Monday, October 17, 2005
There has been much discussion in recent days about the disparity between "headline" inflation and "core" inflation. Last Friday, headline inflation, which includes all items in the consumer price index, measured 4.7 percent over the last year, while core inflation, which excludes food and energy, came in at 2.0 percent over the same period.
Many have rightfully bemoaned the attention that economists, central bankers, and the financial media have given to core inflation. They say, excluding food and energy from the inflation discussion is disingenuous to the many millions of Americans putting gas in their tanks and heating their homes at ever higher expense.
This is sensible criticism to be sure - most people would have difficulty disputing the misleading nature of core inflation to the average consumer. However, there is an even more glaring problem with core inflation - the extent to which inflation reporting for owner-occupied housing distorts the end result.
Removing Home Ownership Costs from the CPI
It is common knowledge that the homeownership component of the CPI consists of owner's equivalent rent instead of the real cost of homeownership. As described in this New York Times article, this was done back in 1983, for what some would say were dubious reasons:
Until 1983, the bureau measured housing inflation by looking at what it cost to buy and own homes, considering factors like house prices, mortgage interest costs and property taxes. But given the shifts in interest rates and housing prices, those measures could show big bounces from month to month. Besides, homes are a strange hybrid of a consumable good and a long-term investment. As part of a long-running evaluation, the bureau wanted to "separate out the investment component from the consumption component" of the housing market, said Patrick C. Jackman, an economist at the bureau.Not coincidentally, taking home prices out of inflation reporting seems to have had a very calming effect on reported inflation, as can be seen in the chart below. The effect has been particularly calming in the last seven years.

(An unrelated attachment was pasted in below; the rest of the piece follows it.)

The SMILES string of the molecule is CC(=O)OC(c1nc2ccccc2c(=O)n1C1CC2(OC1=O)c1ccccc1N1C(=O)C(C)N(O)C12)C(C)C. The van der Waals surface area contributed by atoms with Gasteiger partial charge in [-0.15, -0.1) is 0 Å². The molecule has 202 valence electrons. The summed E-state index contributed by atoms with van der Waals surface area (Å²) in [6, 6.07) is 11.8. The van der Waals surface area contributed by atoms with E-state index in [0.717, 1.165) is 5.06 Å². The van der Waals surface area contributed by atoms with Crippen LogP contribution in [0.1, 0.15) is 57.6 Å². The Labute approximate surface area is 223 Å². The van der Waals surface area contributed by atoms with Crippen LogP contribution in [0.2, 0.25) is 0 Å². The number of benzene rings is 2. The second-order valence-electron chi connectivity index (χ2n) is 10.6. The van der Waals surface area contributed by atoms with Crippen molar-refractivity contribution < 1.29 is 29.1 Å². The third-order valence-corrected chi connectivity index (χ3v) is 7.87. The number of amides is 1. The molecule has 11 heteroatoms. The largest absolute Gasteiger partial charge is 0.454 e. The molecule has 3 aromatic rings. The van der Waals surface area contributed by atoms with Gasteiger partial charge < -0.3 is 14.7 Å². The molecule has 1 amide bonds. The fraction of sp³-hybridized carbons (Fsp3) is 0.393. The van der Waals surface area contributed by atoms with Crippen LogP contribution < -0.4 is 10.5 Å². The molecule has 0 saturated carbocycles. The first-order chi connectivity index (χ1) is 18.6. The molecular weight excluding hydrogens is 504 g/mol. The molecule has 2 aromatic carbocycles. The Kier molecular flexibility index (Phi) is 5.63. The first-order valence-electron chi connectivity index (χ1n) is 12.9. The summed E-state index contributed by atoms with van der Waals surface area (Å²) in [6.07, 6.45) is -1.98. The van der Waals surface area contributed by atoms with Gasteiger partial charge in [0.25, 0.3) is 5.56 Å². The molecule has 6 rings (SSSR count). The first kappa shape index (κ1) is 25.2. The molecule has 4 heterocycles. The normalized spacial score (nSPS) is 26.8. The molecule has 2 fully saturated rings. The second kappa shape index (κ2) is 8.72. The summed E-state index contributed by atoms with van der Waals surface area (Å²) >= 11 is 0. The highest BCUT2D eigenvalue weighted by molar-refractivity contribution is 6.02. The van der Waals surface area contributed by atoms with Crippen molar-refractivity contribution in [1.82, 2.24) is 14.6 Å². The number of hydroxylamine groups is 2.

Click to enlarge
Note the relationship between CPI and home prices before and after 1983. It is clear that there is an entirely different relationship between the two before and after this time.
From 1976 (when OFHEO data first became available) to 1983, there was a clear relationship between the two - a one or two year lag between changes to home prices and changes to inflation, according to this chart.
Since 1983, home prices and inflation have mostly gone their separate ways. At times there has been a distinct inverse relationship between the two, as can clearly be seen during the housing boom and bust of the late 1980s. During this time, initially home prices rose as inflation fell. Then, when that housing boom went bust in 1990-1991, inflation ticked up noticeably.
This is significant and, no doubt, driven by the same dynamic that has been evident in recent years - as home prices rise, homeownership rises and demand for rental housing wanes, therefore depressing rental prices and ultimately putting downward pressure on the CPI. When housing cools, this process works in reverse - higher demand for rental housing, and upward pressure on the CPI.
This is an ominous sign for today's economy where housing now appears to be cooling - if home prices stagnate or decline, the impact on rental costs, and hence reported inflation, could be quite significant (it is natural to wonder whether, in this scenario, those calculating inflation statistics would deem it prudent to put real homeownership costs back into the CPI, replacing rising owner's equivalent rent).
Back to the Core
So, a natural question to ask, given all the discussion of inflation over the weekend, is "What if homeownership costs were to once again be included in the inflation calculation?" Home prices have clearly become "disconnected from their moorings" of rental prices, to borrow a phrase from Fed Chairman Alan Greenspan - maybe it's time to include them again.
In light of the discussion of "headline" inflation vs. "core" inflation, it is natural to ask, "What would core inflation be today if home prices were included?" Core inflation excludes food and energy, but it does include housing.
Yes, that's right - almost triple the 2 percent core rate of inflation that has been hammered into the nation's collective consciousness over the last ten years, and particularly over the last few years.
Using publicly available government data, here is how that number was calculated:
According to the BLS (warning, PDF), owners' equivalent rent of primary residence makes up 23.1 percent of the All Items index. Since food and energy make up 22.2 percent of the total (14.3% food, 4.0% housing fuel, 3.9% motor fuel), then as a percent of "core" inflation, owner's equivalent rent is:
Also per BLS data, core inflation for the last twelve months has been 2.0 percent while owner's equivalent rent was 2.3 percent. Before we can calculate a new core inflation rate using homeownership costs, we first solve for the core inflation rate exclusive of owner's equivalent rent:
(29.7% equivalent rent component * 2.3 percent) =
2.0 percent core inflation
x = 1.87 percent
Now, using the 13.43 percent increase in home prices from Q2-2004 to Q2-2005 as reported by the OFHEO, and as quoted by Fed Governor Susan Bies just the other day, substitute for owner's equivalent rent and calculate core inflation anew:
(29.7% equivalent rent component * 13.43 percent) =
5.3 percent core inflation
It seems that including homeownership costs instead of owner's equivalent rent in the calculation for core inflation gives it an entirely different feel.